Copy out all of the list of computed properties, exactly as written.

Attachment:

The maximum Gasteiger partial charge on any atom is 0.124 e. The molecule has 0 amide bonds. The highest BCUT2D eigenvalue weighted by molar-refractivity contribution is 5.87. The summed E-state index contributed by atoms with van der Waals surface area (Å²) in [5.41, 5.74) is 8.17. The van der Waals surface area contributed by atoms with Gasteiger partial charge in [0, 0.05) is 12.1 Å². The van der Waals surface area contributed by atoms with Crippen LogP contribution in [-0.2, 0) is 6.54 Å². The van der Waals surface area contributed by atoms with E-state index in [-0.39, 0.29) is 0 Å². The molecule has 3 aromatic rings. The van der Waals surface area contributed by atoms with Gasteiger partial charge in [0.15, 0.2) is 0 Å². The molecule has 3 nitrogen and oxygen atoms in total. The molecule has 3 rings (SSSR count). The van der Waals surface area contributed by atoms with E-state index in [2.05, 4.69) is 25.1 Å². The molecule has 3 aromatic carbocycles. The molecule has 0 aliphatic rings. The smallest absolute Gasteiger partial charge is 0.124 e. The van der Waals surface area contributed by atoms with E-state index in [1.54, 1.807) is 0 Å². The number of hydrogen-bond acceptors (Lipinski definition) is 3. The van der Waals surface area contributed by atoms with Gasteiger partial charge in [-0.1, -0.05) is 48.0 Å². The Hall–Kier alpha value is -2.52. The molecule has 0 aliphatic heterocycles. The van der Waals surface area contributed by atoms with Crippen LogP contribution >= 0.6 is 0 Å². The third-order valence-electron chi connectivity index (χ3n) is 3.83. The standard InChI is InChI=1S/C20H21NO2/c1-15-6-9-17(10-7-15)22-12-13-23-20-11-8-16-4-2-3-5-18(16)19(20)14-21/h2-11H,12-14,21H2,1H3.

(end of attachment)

The maximum Gasteiger partial charge on any atom is 0.124 e. The molecule has 0 amide bonds. The highest BCUT2D eigenvalue weighted by molar-refractivity contribution is 5.87. The summed E-state index contributed by atoms with van der Waals surface area (Å²) in [5.41, 5.74) is 8.17. The van der Waals surface area contributed by atoms with Gasteiger partial charge in [0, 0.05) is 12.1 Å². The van der Waals surface area contributed by atoms with Crippen LogP contribution in [-0.2, 0) is 6.54 Å². The van der Waals surface area contributed by atoms with E-state index in [-0.39, 0.29) is 0 Å². The molecule has 3 aromatic rings. The van der Waals surface area contributed by atoms with Gasteiger partial charge in [0.15, 0.2) is 0 Å². The molecule has 3 nitrogen and oxygen atoms in total. The molecule has 3 rings (SSSR count). The van der Waals surface area contributed by atoms with E-state index in [2.05, 4.69) is 25.1 Å². The molecule has 3 aromatic carbocycles. The molecule has 0 aliphatic rings. The smallest absolute Gasteiger partial charge is 0.124 e. The van der Waals surface area contributed by atoms with E-state index in [1.54, 1.807) is 0 Å². The number of hydrogen-bond acceptors (Lipinski definition) is 3. The van der Waals surface area contributed by atoms with Gasteiger partial charge in [-0.1, -0.05) is 48.0 Å². The Hall–Kier alpha value is -2.52. The molecule has 0 aliphatic heterocycles. The van der Waals surface area contributed by atoms with Crippen LogP contribution >= 0.6 is 0 Å². The third-order valence-electron chi connectivity index (χ3n) is 3.83. The standard InChI is InChI=1S/C20H21NO2/c1-15-6-9-17(10-7-15)22-12-13-23-20-11-8-16-4-2-3-5-18(16)19(20)14-21/h2-11H,12-14,21H2,1H3.